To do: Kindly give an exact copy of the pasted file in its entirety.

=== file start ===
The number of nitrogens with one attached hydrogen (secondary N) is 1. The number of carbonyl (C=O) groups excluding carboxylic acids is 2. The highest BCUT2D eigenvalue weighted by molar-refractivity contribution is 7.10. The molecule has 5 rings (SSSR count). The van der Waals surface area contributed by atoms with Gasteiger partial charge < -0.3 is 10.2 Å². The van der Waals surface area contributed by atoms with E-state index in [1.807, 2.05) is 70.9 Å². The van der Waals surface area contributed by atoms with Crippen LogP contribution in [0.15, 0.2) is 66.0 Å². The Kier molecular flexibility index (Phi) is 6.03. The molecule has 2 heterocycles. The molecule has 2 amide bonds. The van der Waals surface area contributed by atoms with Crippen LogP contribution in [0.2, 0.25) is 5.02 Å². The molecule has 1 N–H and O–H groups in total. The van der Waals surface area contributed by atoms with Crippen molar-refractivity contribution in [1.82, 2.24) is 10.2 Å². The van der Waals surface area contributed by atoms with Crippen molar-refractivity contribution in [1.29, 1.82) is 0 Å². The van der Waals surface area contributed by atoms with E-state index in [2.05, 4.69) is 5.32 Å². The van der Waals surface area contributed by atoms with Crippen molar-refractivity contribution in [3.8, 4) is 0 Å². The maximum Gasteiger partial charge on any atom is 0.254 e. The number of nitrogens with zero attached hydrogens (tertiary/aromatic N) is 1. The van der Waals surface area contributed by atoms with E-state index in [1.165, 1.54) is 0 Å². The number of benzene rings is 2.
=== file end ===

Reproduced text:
The number of nitrogens with one attached hydrogen (secondary N) is 1. The number of carbonyl (C=O) groups excluding carboxylic acids is 2. The highest BCUT2D eigenvalue weighted by molar-refractivity contribution is 7.10. The molecule has 5 rings (SSSR count). The van der Waals surface area contributed by atoms with Gasteiger partial charge < -0.3 is 10.2 Å². The van der Waals surface area contributed by atoms with E-state index in [1.807, 2.05) is 70.9 Å². The van der Waals surface area contributed by atoms with Crippen LogP contribution in [0.15, 0.2) is 66.0 Å². The Kier molecular flexibility index (Phi) is 6.03. The molecule has 2 heterocycles. The molecule has 2 amide bonds. The van der Waals surface area contributed by atoms with Crippen LogP contribution in [0.2, 0.25) is 5.02 Å². The molecule has 1 N–H and O–H groups in total. The van der Waals surface area contributed by atoms with Crippen molar-refractivity contribution in [1.82, 2.24) is 10.2 Å². The van der Waals surface area contributed by atoms with Crippen molar-refractivity contribution in [1.29, 1.82) is 0 Å². The van der Waals surface area contributed by atoms with E-state index in [2.05, 4.69) is 5.32 Å². The van der Waals surface area contributed by atoms with Crippen molar-refractivity contribution in [3.8, 4) is 0 Å². The maximum Gasteiger partial charge on any atom is 0.254 e. The number of nitrogens with zero attached hydrogens (tertiary/aromatic N) is 1. The van der Waals surface area contributed by atoms with E-state index in [1.165, 1.54) is 0 Å². The number of benzene rings is 2.